Remember taking your driver's test? Remember how many questions were devoted to sharing the road with motorcycles? Don't rack your brains; we'll tell you: in most states, none.
And that's why a scruffy, bearded biker named Nate Hudson is currently riding his custom-built 2015 Indian Roadmaster on a 17,000-mile trek through every state in America, with Allstate Insurance forking over the gas money.
Hudson is currently about halfway through his mission to hit the motor vehicle office in every state's capital, where his drill is the same. He hand delivers a request that the authorities consider including motorcycle awareness in both the driver's license exam and the state's drivers' ed curriculum. "As a motorcycle enthusiast and longtime rider myself," Hudson said before taking off on May 12, "motorcycle safety is incredibly important to me."
Which is why Hudson is incredibly important to Allstate. The company has hired Hudson to deliver this safety message, and also personify it. The insurance company's marketing team is busy funneling all of Hudson's posts and Instagram photos to its social media channels, including Facebook.
Indeed, the "Ride for Awareness"—as the trek is called—is a good example of how a brand with a decidedly unsexy product to sell (no disrespect, Allstate) can score big by ditching traditional marketing in favor of user-generated content—especially if the user is a guy like Nate Hudson. As co-owner of the British-American Motorcycle Club, a bike shop in Long Beach, Calif., and a lifelong rider who's got 200,000 miles of road behind him, the tattooed and wind-burned Hudson is about as authentic a brand spokesperson as you're likely to find.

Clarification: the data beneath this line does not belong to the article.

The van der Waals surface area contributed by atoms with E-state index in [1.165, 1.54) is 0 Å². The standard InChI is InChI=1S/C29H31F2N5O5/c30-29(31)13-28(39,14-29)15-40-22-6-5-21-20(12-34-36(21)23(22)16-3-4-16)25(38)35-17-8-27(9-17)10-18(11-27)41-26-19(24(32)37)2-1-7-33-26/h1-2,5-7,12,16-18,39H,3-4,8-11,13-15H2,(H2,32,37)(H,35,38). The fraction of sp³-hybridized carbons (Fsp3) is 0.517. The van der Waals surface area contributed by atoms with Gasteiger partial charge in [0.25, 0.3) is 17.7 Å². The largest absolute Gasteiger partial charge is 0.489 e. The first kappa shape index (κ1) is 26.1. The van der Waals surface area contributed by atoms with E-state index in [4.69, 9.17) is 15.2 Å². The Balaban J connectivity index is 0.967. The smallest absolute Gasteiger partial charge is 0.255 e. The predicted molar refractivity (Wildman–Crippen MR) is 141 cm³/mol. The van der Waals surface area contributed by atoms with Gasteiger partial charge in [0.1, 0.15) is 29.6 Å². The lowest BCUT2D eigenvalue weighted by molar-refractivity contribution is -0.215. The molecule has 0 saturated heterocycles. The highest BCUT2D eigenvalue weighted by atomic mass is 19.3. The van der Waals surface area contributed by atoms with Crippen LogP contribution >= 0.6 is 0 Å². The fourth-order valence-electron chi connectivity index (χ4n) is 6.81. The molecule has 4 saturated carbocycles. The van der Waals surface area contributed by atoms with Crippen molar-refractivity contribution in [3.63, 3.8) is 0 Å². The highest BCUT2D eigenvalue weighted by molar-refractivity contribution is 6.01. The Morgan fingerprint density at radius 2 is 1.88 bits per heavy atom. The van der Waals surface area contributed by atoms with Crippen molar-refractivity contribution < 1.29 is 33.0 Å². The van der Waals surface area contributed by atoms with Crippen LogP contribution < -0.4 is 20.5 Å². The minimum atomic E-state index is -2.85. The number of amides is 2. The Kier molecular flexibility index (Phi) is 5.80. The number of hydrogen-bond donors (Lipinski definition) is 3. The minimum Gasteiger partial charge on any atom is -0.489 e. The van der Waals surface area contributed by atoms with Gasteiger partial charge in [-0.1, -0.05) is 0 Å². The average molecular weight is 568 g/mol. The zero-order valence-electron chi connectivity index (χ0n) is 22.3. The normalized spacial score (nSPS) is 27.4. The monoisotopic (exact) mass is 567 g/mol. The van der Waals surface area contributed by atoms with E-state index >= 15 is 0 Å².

"We're getting a lot out of Nate," said Allstate's director of marketing, Karen Uhler. "He's got a photographic skill set, and he's been an overachiever on this."
In fact, apart from requiring him to hit the state DMVs, Allstate has pretty much left Hudson on his own—to plan his own itinerary, stop where he wants and take photos of whatever interests him. Thus far, Hudson has hit the Ink-N-Iron festival in Nashville, eaten at The Varsity in Atlanta, visited the U.S.S. North Carolina and hung out beneath the Brooklyn Bridge.
"You're getting a lot of Nate on his own, and it's very authentic," Uhler added. "We mention the safety message, but we wanted this [effort] to be lifestyle-driven. We want riders to live though his experience."
Hudson is definitely experiencing a lot out there. Actually, it's surprising how little he says about the fact that he's on a sponsored trip—although Allstate did trick out his ride (donated by Indian motorcycles) in the official company shade of blue, complete with logo and trim. Any photo of his bike, therefore, becomes a social-media ad for Allstate.
Guerrilla marketing impresario Sam Ewen, partner in the New York firm Guild, says he applauds Allstate for directly reaching out to the biker community with something other than a TV spot, although he thinks that Hudson's ride could be drawing a bigger audience if it were more participatory. "Insurance does not have to be sexy—motorcycles and the men and women who ride them are," he said. "And while Nate fits the look and vibe, partnering him with some of the more popular social media personalities in the game could have been a way to connect the dots for the brand and for a good cause."
Ewen points to the annual Distinguished Gentleman's Ride, which brings out thousands of biker guys turned out in tweed suits and cravats to raise money for prostate cancer research, and averages 2,000 likes per post on social media. Still, Ewen adds, "you have to tip the hat to Allstate for trying." And for one guy on one bike, Hudson's generating a good deal of attention—including TV news coverage in every capital city he's stopped at thus far.
In fact, the only drawback for Allstate seems to be that the idea of motorcycle-riding, social media brand ambassador gets uncomfortably close to a safety issue that's in the news a lot. "Obliviously, we can't have him shooting pictures while he's riding," Uhler said, answering the question before it was asked, "and no texting!"